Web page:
Does Bahnsen give an example of what he means by “issues transcending physical nature or matters removed from particular sense experiences”? Do the issues which “transcend physical nature” have anything to do with the reality in which we actually live (as opposed to some imaginary realm)? He wants to say that “the results of metaphysics [so-conceived] are alleged to give us intelligible and informative statements about reality.” But how does this work? If metaphysics is an examination of “matters removed from particular sense experiences,” what informs them? What is their connection to the reality they allegedly describe? Can it be that the issues Bahnsen has in mind are actually the result of abstraction from sense experience, and Bahnsen simply does not know how this process works and thus mistakenly supposes that sense experience has no fundamental role in metaphysics? It does appear that this is the case. He’s all a-swirl in his own ignorance of how the conceptual mind works. How does Bahnsen know that the “substantive content” of (conceptually legitimate) metaphysical claims is “not fully dependent on or restricted to empirical experience (observation, sensation)”? Is it the case that what Bahnsen takes as metaphysical claims which have “substantive content” are actually based on imagination and fabrication rather than on an objective process of identifying reality? If they are based on reality, they need something to connect them to reality, namely a process by which their content is derived from reality. Otherwise, how could we have any confidence in the supposition that the content of those claims has anything to do with reality? What process of validation does Bahnsen propose? He has not identified any means by which we can gain awareness of what he calls “supernatural,” nor has he identified any means by which we can confidently discriminate between what he calls “supernatural” and what he is imagining. Unless Bahnsen can identify a connection between his metaphysical claims (which he presented above) and reality, are we to assume that a connection is there anyway? Who would encourage us to be so intellectually irresponsible and imprudent, and why?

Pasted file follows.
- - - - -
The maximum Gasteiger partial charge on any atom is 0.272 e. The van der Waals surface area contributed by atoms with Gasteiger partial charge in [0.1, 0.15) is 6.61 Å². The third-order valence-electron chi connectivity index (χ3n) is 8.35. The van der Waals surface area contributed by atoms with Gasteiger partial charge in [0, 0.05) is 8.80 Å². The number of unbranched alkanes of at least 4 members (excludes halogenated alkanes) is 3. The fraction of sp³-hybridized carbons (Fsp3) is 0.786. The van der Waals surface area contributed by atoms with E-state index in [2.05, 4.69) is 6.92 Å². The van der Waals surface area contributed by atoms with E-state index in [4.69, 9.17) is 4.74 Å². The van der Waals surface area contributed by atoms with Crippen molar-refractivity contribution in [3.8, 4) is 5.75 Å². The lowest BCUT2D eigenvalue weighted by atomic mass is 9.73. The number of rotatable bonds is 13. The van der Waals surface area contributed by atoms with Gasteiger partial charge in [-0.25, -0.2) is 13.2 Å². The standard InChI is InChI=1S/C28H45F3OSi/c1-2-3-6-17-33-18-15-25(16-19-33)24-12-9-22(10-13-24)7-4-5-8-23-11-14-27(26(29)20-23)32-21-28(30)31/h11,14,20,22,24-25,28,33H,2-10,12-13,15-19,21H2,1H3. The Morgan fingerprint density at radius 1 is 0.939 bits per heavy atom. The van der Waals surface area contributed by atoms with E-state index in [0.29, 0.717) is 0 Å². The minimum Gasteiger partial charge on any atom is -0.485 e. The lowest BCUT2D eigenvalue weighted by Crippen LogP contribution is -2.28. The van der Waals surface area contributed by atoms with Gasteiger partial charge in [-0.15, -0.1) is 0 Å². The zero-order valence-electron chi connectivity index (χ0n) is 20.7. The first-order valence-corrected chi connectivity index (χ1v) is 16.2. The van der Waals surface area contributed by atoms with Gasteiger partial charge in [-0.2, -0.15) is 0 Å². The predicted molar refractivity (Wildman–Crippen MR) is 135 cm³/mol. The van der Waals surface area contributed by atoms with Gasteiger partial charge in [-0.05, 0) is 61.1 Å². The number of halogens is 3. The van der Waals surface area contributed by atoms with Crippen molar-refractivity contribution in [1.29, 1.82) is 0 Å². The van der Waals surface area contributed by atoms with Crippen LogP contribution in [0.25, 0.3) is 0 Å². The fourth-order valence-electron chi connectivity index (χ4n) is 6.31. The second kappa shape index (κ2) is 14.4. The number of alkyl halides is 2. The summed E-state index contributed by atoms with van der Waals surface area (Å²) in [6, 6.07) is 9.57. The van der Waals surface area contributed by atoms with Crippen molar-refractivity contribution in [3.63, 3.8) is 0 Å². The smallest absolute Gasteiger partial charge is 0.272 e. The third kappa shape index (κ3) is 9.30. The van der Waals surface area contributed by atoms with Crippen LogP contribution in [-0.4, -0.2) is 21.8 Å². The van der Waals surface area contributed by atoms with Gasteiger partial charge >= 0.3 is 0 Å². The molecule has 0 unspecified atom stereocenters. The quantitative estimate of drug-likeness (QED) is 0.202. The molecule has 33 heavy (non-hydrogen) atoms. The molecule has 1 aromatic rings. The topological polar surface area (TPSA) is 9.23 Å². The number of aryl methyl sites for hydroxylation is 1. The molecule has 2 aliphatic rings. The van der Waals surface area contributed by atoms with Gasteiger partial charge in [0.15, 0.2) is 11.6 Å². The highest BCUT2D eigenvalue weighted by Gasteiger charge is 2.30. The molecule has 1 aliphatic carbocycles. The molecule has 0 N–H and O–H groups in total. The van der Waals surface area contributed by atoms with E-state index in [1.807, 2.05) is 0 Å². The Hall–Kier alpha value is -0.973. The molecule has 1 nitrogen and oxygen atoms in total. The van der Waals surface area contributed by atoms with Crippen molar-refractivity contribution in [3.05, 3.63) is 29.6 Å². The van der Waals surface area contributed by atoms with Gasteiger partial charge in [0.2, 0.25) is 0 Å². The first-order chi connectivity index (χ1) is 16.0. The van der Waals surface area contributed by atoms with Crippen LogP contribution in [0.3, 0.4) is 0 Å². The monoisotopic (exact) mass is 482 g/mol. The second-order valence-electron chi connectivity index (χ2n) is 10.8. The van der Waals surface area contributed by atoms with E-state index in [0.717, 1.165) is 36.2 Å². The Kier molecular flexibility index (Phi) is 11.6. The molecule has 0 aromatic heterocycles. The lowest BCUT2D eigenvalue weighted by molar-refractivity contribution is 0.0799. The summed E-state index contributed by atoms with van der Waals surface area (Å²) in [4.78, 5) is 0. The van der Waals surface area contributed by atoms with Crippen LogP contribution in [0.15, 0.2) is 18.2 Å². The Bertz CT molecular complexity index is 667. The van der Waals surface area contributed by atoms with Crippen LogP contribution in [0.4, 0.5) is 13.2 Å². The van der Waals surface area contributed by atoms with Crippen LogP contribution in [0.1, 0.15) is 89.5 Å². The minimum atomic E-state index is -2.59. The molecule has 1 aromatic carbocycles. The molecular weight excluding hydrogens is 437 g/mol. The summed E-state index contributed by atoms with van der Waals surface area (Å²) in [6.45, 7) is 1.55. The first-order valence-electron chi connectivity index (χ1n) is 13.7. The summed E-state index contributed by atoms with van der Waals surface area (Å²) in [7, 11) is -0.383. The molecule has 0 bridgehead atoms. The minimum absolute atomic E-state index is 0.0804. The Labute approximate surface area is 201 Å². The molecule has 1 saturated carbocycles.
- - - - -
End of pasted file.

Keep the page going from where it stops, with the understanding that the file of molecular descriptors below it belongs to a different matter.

Notice how 'always ready' Bahnsen is to identify those means by which his supernatural claims are not supported:

For that reason the means by which metaphysical [i.e., supernatural] claims are intellectually supported is not limited to natural observation and scientific experimentation. Herein lies the offense of metaphysics [i.e., supernaturalism] to the modern mind. Metaphysics [i.e., supernaturalism] presumes to tell us something about the objective world which we do not directly perceive in ordinary experience and which cannot be verified through the methods of natural science. (Always Ready, p. 182; italics added)

The “offense” of supernaturalism is not only in its stipulation of which means do not support its claims, but also in its conspicuous failure to identify in positive terms the means which allegedly do support its claims. Those who claim that the supernatural is real do not present evidence of the supernatural, and what they claim is difficult if not impossible to distinguish from what is merely imaginary. One can, of course, imagine the things Bahnsen claims (just as we can imagine the things described in a Harry Potter novel), but in order to accept such claims as truth, Bahnsen needs to identify some means other than imagination by which we can "know" what he's talking about.